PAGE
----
When it comes to messaging on the Windows Phone 8X, I’ll just reiterate my thoughts from the review of the Lumia 810. They apply in every way.
If there’s one area where Windows Phone 8 or even its predecessor with Windows Phone 7 excels, it’s in the keyboard. Messaging on the Windows Phone platform is amazing and the keyboard plays a role in 95% of that success. I honestly love it and it may even be my favorite keyboard right behind Swiftkey. It doesn’t have the predictability of Swiftkey and, like iOS, you’re stuck with whatever Microsoft allows you to use, but that doesn’t take away from it being excellent on its own merit.
I know this review has teetered between some praise and some frustration, but let messaging be one area where I’m crystal clear. It’s fantastic. That’s it, there’s nothing else I need to say about it.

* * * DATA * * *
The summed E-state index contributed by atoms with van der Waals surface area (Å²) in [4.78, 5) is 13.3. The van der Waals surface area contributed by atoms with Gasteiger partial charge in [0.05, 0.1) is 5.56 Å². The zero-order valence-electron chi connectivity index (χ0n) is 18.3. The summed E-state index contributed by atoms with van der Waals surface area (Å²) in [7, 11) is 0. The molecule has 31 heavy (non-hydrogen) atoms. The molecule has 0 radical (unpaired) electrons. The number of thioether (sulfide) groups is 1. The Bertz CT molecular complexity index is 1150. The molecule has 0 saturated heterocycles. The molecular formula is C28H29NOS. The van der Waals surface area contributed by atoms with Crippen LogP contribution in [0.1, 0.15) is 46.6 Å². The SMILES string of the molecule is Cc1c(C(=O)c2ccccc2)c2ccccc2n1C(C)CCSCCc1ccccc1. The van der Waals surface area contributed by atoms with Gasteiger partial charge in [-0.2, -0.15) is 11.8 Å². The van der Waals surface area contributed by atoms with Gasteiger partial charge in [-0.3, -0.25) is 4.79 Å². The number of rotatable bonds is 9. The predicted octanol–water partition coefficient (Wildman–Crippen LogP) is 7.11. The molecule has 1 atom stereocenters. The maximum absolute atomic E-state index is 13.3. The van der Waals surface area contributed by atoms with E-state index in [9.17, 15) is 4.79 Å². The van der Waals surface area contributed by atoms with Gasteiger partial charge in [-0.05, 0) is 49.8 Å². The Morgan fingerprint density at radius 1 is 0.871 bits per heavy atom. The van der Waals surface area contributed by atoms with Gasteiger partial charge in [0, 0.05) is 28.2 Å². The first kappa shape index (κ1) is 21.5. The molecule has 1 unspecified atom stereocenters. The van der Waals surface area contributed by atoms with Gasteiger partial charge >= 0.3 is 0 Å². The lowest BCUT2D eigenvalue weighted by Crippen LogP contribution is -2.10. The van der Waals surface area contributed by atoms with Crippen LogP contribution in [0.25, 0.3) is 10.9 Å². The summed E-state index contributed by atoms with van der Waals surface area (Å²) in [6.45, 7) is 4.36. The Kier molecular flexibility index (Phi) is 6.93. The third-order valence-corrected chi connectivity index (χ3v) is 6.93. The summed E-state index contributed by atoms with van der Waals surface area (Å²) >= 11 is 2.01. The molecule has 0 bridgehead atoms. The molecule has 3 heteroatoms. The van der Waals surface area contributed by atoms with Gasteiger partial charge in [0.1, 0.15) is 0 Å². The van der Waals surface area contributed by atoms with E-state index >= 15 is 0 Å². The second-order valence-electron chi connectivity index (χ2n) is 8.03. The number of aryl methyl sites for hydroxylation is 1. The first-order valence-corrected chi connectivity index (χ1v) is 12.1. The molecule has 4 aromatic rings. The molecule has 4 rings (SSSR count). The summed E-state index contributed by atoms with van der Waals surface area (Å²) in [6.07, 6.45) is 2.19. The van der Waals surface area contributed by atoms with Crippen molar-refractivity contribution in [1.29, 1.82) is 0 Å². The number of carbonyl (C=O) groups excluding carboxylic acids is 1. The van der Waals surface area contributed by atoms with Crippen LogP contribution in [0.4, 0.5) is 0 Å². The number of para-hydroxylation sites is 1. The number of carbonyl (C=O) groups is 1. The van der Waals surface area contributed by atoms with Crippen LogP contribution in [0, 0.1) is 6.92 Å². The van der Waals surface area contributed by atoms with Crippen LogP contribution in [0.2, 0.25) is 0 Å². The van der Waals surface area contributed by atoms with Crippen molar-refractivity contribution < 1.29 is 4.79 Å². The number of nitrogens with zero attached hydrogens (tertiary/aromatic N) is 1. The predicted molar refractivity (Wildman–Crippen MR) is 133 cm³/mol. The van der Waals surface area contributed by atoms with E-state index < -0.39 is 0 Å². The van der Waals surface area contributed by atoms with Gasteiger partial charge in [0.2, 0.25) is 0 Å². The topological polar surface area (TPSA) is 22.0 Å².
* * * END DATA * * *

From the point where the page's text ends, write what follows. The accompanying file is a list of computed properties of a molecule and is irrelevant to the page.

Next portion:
I found overall signal reception on the Windows Phone 8X to be excellent. The browsing speeds didn’t my match my usual Android speeds, but you’d be hard pressed to notice that during everyday use. Tweets went up instantly, Facebook posts were instant and web pages loaded without any noticeable delay. Overall, the 8X performed admirably from a data perspective with speeds hovering in the mid to high teens on T-Mobile’s HSPA+ network.
Callers said I sounded great and there was no extra background noise or hints of tinny sound. I had no complaints on my end as the 8X performed well enough that I hardly concerned myself with where I was or where I was calling from. I was hard pressed to drop T-Mobile’s signal, though I do live in a great signal area for everyone but Verizon so I have a tough time dropping signal anywhere I go with every carrier save for Verizon.